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The last 8 posts

Wednesday, September 14th 2011, 9:21am

by Wet_Boots

Do not bypass the PVB - the water supply is more important than your lawn. Make dead certain that there are no partially-closed valves upstream of the system.

Tuesday, September 13th 2011, 10:49pm

by M2inOR (Guest)

Stumped by PVB problem

I have a system that has been working fine for many years. 7 branches, huge yard. Problem free until recently.

When I turned on my system this year, I had problems with 2 branches of my system, where when either was turned on, the PVB opened after the branch filled and stayed open. It actually oscillated, causing water hammer throughout the house. If I manually turned the water on gradually using the shutoff valve before or after the PVB, I could avoid the oscillation and perhaps only have a slight burp.

System ran flawlessly for years.

My first thought was a defective PVB, so I replaced it with another Toro 53300 PVB. Easy to swap out, but the problem remained.

The branches with the problem have 4 or 6 Hunter rotating lawn sprinkler heads. They function OK.

So...

What might the problem be?
- have plenty of pressure
- all lines are 1" schedule 40
- all valves are working as expected
- no leaks that I can tell

After reading up on things, I see that some heads are now available with check valves at the sprinkler. Could it be that the lines are draining, sucking in air at the sprinkler heads and I am experiencing a type of water hammer due to water in the branches?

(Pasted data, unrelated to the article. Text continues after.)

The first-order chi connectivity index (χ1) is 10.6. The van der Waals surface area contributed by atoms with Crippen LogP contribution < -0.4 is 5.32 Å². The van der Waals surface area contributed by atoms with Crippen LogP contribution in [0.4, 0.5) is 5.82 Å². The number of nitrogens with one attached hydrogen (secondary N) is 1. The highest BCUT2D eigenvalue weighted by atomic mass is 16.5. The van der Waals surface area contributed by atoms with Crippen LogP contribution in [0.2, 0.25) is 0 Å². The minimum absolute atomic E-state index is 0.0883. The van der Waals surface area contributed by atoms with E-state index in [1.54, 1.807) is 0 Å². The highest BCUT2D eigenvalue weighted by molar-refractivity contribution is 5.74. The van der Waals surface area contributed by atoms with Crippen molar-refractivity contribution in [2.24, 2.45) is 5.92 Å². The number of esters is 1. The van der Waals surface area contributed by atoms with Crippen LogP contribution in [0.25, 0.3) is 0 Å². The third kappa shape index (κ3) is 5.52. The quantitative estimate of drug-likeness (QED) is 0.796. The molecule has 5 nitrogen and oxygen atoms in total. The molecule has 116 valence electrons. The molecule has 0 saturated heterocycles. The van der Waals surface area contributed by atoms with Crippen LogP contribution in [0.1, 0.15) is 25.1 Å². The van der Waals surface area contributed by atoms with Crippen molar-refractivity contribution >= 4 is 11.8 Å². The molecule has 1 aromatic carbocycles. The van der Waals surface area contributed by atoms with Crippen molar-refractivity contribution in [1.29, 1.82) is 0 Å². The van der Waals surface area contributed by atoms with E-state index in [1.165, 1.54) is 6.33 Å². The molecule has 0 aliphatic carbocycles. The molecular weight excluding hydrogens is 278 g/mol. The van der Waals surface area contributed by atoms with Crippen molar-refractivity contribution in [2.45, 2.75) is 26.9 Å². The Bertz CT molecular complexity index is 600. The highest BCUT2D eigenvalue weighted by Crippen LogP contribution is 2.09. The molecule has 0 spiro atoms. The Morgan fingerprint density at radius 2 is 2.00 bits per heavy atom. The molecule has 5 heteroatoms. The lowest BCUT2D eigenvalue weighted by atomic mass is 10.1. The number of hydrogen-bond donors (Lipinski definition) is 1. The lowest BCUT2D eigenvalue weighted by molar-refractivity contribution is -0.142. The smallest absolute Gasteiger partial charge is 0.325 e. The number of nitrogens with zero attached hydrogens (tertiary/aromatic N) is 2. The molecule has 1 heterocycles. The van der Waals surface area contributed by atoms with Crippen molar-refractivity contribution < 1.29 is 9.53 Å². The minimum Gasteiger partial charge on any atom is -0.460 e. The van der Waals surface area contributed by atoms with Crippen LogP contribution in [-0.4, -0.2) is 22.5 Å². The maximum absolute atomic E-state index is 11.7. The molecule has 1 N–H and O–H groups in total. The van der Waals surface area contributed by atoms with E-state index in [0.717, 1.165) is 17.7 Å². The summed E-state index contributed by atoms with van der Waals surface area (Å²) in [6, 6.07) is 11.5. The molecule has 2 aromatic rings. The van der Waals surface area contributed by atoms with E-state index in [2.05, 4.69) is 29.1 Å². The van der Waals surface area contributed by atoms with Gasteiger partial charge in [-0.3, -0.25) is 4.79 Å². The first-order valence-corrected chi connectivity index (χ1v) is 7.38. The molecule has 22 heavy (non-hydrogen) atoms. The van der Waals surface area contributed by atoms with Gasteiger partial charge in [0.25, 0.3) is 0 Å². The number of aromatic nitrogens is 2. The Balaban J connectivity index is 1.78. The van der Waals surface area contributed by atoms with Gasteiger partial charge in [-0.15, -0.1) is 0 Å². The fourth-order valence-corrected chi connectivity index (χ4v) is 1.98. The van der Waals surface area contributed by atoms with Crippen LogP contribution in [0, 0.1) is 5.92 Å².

Any ideas before I bypass the PVB temporarily to see if there are other issues in the system?

Thanks in advance.

Mike


Mike

Thursday, August 25th 2011, 3:36pm

by Wet_Boots

If you have enough pressure to run the sprinklers, then you just live with the PVB burping water

Thursday, August 25th 2011, 12:32pm

by outdoorjunkie

Wet_Boots,

Thanks for the reply. This is a new install and at most it has about 5 month... I did went to my neighbors who had hess professionally installed and it does the same thing. I talk to the builder in our neighborhood and he said that we have major pressure issues in our area.... That pressure was all ways lower than average...

Your thoughts?

Friday, August 12th 2011, 6:33pm

by Wet_Boots

Something might be causing more of a pressure drop than usual, if this has not been seen in past years. Partially-closed valves upstream of a PVB, for instance.

Friday, August 12th 2011, 2:59pm

by outdoorjunkie

That rush of water is actually the PVB DOING its job.
Ah! Thank you very much for the reply. So nothing to worry about :)

Again Thanks for the info.

Friday, August 12th 2011, 2:51pm

by Central Irrigation

That rush of water is actually the PVB DOING its job.



When your sprinkler system turns on, it is demanding almost all the water your house can supply. This sudden drop in house water pressure actually will try to siphon water out of your garden hose. The PVB is in place to prevent any water from being siphoned back into the house. It does that by purging the water that is trying to re-enter the house.



Another scenario, is that your garden hose is at a higher elevation than the PVB.



Either case, your PVB is working properly.

Friday, August 12th 2011, 12:28pm

by outdoorjunkie

PVB not working?

Hello All,

For a few days I have notice that if I have my water house in the back yard (only in the back yard) is turned on but closed at the hose side at the same time my sprinklers turns on it creates sort of a quick vacuum pressure making the spicket blow out water momentary (only a few secs) is this normal or is my PVB not doing its job?

TIA!